By R. David

Viewed May 9, 2014

“Neighbors” is a fairly run of the mill comedy of errors and rivalry, somewhat elevated by its endearing cast and a few clever bits of dialog sprinkled throughout the script.  For the most part though, this story of stressed-out new parents whose lives are turned upside down when a fraternity moves in next door is typically silly and predictable fluff.  That’s not always a bad thing – and “Neighbors” is certainly funnier and tad more ambitious than many of its slipshod ilk – but it doesn’t make for a very exciting or memorable comedy; which is unfortunate because Seth Rogan has been involved in a handful of some of the most surprisingly authentic comedies of the past decade.  “Neighbors” has the facade of some of his earlier films, but not a lick of their sharp observations or – most glaring of all – hilarity.

Rogan and Rose Byrne (“Bridesmaids”) star as Mac and Kelly, a mid-30s couple raising their first child in a new home when the Delta Psi Beta fraternity moves in next door.  Naturally, all the frat wants to do is party late into the night, and all Mac and Kelly want to do is get some sleep (and keep their baby asleep).  In one of Andrew J. Cohen and Brendan O’Brien’s screenplay’s cleverest touches, Mac and Kelly aren’t simply a couple of ranting, curmudgeonly party-poopers.  They are still young enough – and stressed-out enough by life as new parents – to remember a time not that long ago when they enjoyed the college-party lifestyle.  The film has them initially trying to befriend, and then play along with their new neighbors.  Mac, particularly, is taken with frat president Teddy, played by Zac Efron.  In the film’s single funniest exchange, the two actors riff on their generational differences in a pot-filled haze which ultimately degenerates into an argument over who had the better Batman actor growing up.  Mac and Kelly assume both parties have bonded and reached an understanding, but the fraternity takes advantage of the couples’ wannabe-hip attitude and their incessant partying and noise quickly creates a grow rift that eventually spirals out of control, with Mac and Kelly doing all they can to get the frat dissolved by the university due to their rule-breaking ways and the frat responding by assaulting the couple with a series of elaborate and embarrassing pranks.

“Neighbors” is all premise and very little actual plot.  Maybe the filmmakers figured the target audience would be fine with a basic outline of a story as an excuse to hang a bunch of would-be hilarious hijinks on; but as Rogan has proved many times in the past, the secret to the best comedies lies in having a complete and genuine narrative, fully-drawn characters and meaningful stakes in their conflicts.  Original ideas help too, but if you are going to romp through the tried and true, it helps to do it in new, interesting and honest ways.   Rogan’s films with Judd Apatow, “The 40-Year-Old Virgin” and “Knocked-Up”, are a perfect example of this.  Even Rogan’s essentially-one-big-in-joke “This Is the End” was one of the most riotously funny movies to come out of Hollywood in recent years, mainly because of its talented cast’s improvisational comedic riffing, but also largely thanks to the film’s inspired, fearless nature.  There was a sense that everyone was sort of flying by the seat of their pants making  that movie, and it came through in exciting, kinetic fashion on screen.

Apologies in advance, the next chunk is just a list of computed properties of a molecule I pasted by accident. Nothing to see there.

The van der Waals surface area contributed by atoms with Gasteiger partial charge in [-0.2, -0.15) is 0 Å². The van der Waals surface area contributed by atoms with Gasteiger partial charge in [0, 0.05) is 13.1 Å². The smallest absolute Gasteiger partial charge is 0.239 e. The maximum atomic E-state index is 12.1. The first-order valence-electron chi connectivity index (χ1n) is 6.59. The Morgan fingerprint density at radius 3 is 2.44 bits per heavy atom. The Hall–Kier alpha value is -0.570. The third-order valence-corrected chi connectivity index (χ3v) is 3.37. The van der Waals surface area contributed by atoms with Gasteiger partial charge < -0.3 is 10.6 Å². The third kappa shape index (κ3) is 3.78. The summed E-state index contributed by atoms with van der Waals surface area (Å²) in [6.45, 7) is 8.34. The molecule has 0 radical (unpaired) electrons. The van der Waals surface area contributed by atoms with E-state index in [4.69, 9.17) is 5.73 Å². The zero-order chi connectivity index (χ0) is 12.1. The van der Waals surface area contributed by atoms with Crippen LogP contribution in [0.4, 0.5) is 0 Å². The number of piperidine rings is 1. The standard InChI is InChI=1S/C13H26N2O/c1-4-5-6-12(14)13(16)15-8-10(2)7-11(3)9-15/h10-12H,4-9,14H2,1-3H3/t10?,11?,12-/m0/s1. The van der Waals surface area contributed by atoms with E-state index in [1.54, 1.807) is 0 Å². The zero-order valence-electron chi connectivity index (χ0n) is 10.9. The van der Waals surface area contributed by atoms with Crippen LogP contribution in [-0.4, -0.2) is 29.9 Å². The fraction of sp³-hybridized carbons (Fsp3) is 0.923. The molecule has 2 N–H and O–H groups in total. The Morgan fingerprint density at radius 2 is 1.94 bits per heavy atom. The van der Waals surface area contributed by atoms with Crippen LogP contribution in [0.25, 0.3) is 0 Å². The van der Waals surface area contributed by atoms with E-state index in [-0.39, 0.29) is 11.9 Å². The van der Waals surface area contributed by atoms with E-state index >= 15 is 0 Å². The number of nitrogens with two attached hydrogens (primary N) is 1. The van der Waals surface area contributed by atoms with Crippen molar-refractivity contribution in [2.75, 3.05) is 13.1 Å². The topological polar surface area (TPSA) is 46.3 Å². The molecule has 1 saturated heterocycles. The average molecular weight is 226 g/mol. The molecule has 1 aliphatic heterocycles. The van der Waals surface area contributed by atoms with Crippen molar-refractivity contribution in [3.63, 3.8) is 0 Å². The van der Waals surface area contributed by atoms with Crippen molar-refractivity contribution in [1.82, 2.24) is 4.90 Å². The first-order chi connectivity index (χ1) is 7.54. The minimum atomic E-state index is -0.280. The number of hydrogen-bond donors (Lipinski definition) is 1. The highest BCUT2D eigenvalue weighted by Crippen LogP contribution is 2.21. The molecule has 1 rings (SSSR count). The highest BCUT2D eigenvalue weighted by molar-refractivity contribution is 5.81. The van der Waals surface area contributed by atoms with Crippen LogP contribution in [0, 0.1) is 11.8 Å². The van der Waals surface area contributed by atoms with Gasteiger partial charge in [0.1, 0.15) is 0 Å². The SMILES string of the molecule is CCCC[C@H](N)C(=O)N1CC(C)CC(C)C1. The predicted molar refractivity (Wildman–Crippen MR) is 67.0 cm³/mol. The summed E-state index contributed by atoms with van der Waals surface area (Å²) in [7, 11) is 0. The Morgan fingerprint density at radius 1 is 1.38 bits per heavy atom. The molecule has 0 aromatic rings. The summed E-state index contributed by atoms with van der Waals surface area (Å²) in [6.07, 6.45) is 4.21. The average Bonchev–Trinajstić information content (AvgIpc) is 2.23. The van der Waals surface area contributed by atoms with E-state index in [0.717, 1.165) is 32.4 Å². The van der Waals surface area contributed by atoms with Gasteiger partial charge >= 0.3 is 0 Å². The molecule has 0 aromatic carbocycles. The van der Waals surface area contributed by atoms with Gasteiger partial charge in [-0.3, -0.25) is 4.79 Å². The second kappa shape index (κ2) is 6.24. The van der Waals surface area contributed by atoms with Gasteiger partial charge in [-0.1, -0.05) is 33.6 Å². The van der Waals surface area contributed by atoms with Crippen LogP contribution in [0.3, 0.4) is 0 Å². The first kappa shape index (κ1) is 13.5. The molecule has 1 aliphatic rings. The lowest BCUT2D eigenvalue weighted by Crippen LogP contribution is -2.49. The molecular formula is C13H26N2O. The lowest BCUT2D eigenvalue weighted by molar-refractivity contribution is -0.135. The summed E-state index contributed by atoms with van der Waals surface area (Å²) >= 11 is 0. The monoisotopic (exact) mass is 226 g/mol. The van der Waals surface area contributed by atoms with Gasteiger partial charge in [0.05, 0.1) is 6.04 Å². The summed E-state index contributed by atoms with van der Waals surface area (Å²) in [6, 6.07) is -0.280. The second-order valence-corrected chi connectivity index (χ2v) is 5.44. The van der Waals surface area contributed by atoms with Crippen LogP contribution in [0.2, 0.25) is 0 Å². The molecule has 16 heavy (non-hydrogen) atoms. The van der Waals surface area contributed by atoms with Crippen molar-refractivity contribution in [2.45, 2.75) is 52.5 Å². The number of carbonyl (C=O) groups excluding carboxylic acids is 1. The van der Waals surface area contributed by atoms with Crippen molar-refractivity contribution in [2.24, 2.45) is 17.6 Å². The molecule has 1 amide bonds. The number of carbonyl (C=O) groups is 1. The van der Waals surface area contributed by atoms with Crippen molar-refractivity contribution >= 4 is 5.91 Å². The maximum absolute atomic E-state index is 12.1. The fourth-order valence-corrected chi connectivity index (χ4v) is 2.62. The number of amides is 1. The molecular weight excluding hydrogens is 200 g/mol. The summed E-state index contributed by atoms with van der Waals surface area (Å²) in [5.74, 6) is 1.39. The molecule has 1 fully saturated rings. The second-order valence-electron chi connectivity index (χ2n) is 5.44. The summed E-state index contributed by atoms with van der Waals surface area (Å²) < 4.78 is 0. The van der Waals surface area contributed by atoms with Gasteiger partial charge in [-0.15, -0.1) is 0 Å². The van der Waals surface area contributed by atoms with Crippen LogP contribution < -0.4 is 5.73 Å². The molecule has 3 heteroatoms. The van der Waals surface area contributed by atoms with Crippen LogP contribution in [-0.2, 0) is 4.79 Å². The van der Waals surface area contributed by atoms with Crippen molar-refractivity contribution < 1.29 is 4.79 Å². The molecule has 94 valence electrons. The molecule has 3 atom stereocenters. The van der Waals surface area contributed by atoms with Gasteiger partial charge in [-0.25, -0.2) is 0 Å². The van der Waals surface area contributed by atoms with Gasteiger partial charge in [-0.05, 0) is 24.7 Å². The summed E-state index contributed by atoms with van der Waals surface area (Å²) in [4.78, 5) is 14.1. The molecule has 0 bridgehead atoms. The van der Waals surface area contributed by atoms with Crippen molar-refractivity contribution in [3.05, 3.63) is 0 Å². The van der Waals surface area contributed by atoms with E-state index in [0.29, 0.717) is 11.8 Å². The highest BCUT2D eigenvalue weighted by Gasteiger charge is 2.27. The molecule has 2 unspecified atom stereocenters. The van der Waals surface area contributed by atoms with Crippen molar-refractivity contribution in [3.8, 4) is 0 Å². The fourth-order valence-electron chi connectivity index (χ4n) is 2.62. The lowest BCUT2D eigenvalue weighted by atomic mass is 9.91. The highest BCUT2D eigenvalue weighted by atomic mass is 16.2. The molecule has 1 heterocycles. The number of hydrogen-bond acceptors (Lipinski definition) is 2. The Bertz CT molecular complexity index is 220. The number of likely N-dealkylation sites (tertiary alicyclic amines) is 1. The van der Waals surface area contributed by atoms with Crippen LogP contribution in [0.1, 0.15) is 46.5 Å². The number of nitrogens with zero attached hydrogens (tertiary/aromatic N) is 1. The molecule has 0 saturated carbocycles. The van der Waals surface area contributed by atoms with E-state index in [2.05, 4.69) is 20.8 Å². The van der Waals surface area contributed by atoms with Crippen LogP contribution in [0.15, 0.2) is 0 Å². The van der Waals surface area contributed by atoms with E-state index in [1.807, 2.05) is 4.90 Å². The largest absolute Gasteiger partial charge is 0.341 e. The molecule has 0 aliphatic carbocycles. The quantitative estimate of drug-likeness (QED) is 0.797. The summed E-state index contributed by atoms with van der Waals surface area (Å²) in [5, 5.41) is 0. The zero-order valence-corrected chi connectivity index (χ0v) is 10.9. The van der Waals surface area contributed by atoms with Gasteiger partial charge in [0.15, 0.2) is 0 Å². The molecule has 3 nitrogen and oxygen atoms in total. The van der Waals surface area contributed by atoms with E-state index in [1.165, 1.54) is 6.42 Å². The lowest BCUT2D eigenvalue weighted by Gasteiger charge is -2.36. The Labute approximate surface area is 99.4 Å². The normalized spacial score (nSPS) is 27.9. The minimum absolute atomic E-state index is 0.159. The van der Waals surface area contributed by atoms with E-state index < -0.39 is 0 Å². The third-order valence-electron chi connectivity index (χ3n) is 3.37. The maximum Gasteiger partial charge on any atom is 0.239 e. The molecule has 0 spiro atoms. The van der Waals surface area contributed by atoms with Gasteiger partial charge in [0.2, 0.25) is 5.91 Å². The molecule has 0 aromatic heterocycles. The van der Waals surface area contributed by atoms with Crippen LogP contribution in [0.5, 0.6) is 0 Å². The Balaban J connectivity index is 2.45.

“Neighbors” has hints of all of those films’ assets, but it feels more like one of their many imitators than their equal.  Maybe it’s because the only through line to them here is Rogan himself.  None of his usual on-screen cohorts are here for support, he wasn’t involved in writing the script, and this is not a Judd Apatow joint, which is maybe the biggest difference between a standard issue movie like this and those Rogan has made in the past.  “Neighbors” is directed by Nicholas Stoller who helmed the Apatow-produced “Forgetting Sarah Marshal”.  He’s learned a few of Apatow’s tricks:  it’s obvious in some scenes he’s letting his cast riff and improv with the material, the eclectic supporting cast (which includes Dave Franco, Lisa Kudrow), stabs at tipping genre conventions (Efron is a walking fratboy cliché in terms of appearance, but many of his actions and the attitudes toward him by other students go against the grain of the college/party comedy rules).  That’s all good stuff.  But it’s also simply window-dressing for the far less ambitious comedy “Neighbors” actually is.  If it were actually the Apatow-minded comedy it asserts itself as, it would have spent some time exploring all of those things, not just tossing them out there.  Simply suggesting you know the theme of your movie is shopworn is not the same thing as doing something different.   For instance, as much as “Neighbors” purports to be a comedy about parenthood, it just nails all the traditional tropes of those conflicts:  no time for themselves, unspontaneous sex, boredom, etc.  These things are mentioned or played for the obvious laughs, but never explored or tipped on their ear.  Contrast that with the likes of “Knocked Up” and you’ll understand the difference.

Rogan and (even, surprisingly) Efron are affable and likeable performers (as is the rest of the cast, particularly Byrne who does more for the script than it does for her), and there’s a sense that they are elevating the material on sheer will and talent alone.  There are laughs, clever dialog, interesting observations and good performances in “Neighbors”.  But all that only serves to make its tired premise, shoddy plotting, and predictable results that much more of a bummer. 

2½ Stars (Out of 4)

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